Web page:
4 Tips to Combat Sleep Deprivation In the Workplace

Roughly 33% of Americans don’t get enough sleep every night. Are you one of them, sleeping less than 7 to 8 hours? While there are people who can thrive on fewer hours, most of us regularly need that much. We also need to sleep well when we do sleep, and not fitfully wake up. 

Sleep deprivation can negatively affect your life overall, including your job performance, your interactions with your colleagues, and even your ability to drive to work safely. You may make more mistakes when tired or easily become frustrated with coworkers. 

If this describes you, you need to get more sleep or a better night’s sleep. Here are some tips. 


Watch your caffeine intake.

Caffeine can perk us up! That’s why so of us many want coffee first thing in the morning. Caffeine is found in coffee, some teas, and caffeinated sodas. 

It’s fine to drink caffeinated beverages, but caffeine later in the day can make you too wakeful to fall asleep quickly. Don’t drink it after noon, and you’ll find falling asleep easier. (Or, if you’re on a night shift, roughly 9 to 10 hours before you want to fall asleep.)  

Set a consistent sleep schedule.

Often, folks don’t get enough sleep because they didn’t get to bed at an hour where they could have gotten 8 hours or couldn’t fall asleep.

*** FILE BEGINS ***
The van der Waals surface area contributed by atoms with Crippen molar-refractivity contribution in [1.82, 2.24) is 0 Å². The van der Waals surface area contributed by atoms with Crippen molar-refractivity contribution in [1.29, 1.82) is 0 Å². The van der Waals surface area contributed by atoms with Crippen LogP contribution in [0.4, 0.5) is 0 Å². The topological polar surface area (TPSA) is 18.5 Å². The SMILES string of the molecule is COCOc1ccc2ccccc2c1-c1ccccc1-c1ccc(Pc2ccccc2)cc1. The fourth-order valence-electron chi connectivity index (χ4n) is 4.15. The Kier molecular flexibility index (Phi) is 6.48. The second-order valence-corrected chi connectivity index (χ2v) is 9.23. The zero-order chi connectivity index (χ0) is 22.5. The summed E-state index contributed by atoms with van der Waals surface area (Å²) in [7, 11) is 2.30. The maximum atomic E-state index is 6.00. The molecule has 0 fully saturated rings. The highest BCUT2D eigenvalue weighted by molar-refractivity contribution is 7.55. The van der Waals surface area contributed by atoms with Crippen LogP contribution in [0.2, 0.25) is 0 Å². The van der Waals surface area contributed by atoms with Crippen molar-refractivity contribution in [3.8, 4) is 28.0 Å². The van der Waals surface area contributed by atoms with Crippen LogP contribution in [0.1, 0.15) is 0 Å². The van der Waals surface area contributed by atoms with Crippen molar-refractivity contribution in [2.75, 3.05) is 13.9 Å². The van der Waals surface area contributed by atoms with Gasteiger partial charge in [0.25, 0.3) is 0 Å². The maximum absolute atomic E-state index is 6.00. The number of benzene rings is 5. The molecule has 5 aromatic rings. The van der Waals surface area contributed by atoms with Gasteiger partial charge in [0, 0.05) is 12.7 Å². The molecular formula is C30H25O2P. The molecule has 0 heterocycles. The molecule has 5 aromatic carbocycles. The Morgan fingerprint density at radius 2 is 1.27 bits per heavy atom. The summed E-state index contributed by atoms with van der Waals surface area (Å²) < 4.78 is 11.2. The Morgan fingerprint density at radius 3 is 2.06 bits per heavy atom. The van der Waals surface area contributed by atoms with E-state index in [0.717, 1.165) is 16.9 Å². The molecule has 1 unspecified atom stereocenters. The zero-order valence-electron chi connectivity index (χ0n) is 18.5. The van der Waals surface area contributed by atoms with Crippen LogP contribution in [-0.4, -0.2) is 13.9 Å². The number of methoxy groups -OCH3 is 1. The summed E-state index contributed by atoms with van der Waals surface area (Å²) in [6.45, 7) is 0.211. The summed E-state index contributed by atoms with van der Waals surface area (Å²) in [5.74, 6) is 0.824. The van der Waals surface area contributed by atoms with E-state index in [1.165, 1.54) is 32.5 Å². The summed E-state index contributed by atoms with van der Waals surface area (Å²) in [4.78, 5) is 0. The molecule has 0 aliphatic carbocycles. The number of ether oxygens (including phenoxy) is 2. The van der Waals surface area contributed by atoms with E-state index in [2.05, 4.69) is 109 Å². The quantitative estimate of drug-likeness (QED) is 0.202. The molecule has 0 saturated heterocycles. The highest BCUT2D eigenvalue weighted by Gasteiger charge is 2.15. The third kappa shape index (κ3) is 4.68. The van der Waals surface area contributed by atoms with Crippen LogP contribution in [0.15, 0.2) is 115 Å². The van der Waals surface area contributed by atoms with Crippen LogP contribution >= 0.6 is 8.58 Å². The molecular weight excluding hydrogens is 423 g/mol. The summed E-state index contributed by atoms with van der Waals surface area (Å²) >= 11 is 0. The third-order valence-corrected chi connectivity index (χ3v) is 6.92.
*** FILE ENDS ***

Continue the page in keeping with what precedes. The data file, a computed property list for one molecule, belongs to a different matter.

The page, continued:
The best remedy is to set a consistent schedule when you’ll go to bed. Don’t be tempted by video games, late-night shows, or anything else. Play or stream them later! Your body will respond if you consistently go to bed at 10 p.m., for example, even if the first few days are hard. Once a schedule is set, it becomes a habit. 

Eliminate distractions.

Some reasons you can’t sleep are simple. Maybe your children are playing loud music, or light from a neighbor’s window is shining in your eyes. Loud noise and light make it hard to fall asleep, or even impossible! 

If you are faced with distractions like this, you need to get rid of them. Talk to people about loud noise or light if you can. But if it’s a situation, you can’t fix yourself, protect yourself. Get earplugs so you can’t hear the noise. Buy a sleep mask or shades to wear so light doesn’t bother you.  

Put your smartphone down.

A surprising number of people can’t sleep because of their smartphones. Many of us take our smartphones to bed or have them right next to us on a nightstand. The temptation to use the phones is very significant – check texts, social media, play games, or more. Plus, phones emit a light that can prevent us from falling asleep. 

You know the solution. Put your smartphone out of your reach at bedtime. It needs to be in a place where you’d have to get up to reach it.  

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